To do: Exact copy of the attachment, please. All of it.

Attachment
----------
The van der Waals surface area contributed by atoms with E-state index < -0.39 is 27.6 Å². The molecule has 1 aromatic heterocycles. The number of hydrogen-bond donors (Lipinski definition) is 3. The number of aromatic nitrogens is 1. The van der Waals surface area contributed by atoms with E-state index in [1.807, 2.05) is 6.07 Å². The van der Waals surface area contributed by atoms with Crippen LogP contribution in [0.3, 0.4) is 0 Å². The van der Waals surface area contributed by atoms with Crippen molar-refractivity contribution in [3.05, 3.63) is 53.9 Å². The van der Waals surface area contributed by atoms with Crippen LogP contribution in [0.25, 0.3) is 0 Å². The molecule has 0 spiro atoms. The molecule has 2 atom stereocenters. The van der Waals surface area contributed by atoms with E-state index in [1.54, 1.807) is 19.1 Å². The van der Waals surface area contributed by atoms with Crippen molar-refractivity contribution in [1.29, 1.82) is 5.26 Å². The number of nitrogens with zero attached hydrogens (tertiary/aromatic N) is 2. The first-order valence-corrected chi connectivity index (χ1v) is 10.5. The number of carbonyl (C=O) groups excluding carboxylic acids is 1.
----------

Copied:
The van der Waals surface area contributed by atoms with E-state index < -0.39 is 27.6 Å². The molecule has 1 aromatic heterocycles. The number of hydrogen-bond donors (Lipinski definition) is 3. The number of aromatic nitrogens is 1. The van der Waals surface area contributed by atoms with E-state index in [1.807, 2.05) is 6.07 Å². The van der Waals surface area contributed by atoms with Crippen LogP contribution in [0.3, 0.4) is 0 Å². The van der Waals surface area contributed by atoms with Crippen molar-refractivity contribution in [3.05, 3.63) is 53.9 Å². The van der Waals surface area contributed by atoms with Crippen LogP contribution in [0.25, 0.3) is 0 Å². The molecule has 0 spiro atoms. The molecule has 2 atom stereocenters. The van der Waals surface area contributed by atoms with E-state index in [1.54, 1.807) is 19.1 Å². The van der Waals surface area contributed by atoms with Crippen molar-refractivity contribution in [1.29, 1.82) is 5.26 Å². The number of nitrogens with zero attached hydrogens (tertiary/aromatic N) is 2. The first-order valence-corrected chi connectivity index (χ1v) is 10.5. The number of carbonyl (C=O) groups excluding carboxylic acids is 1.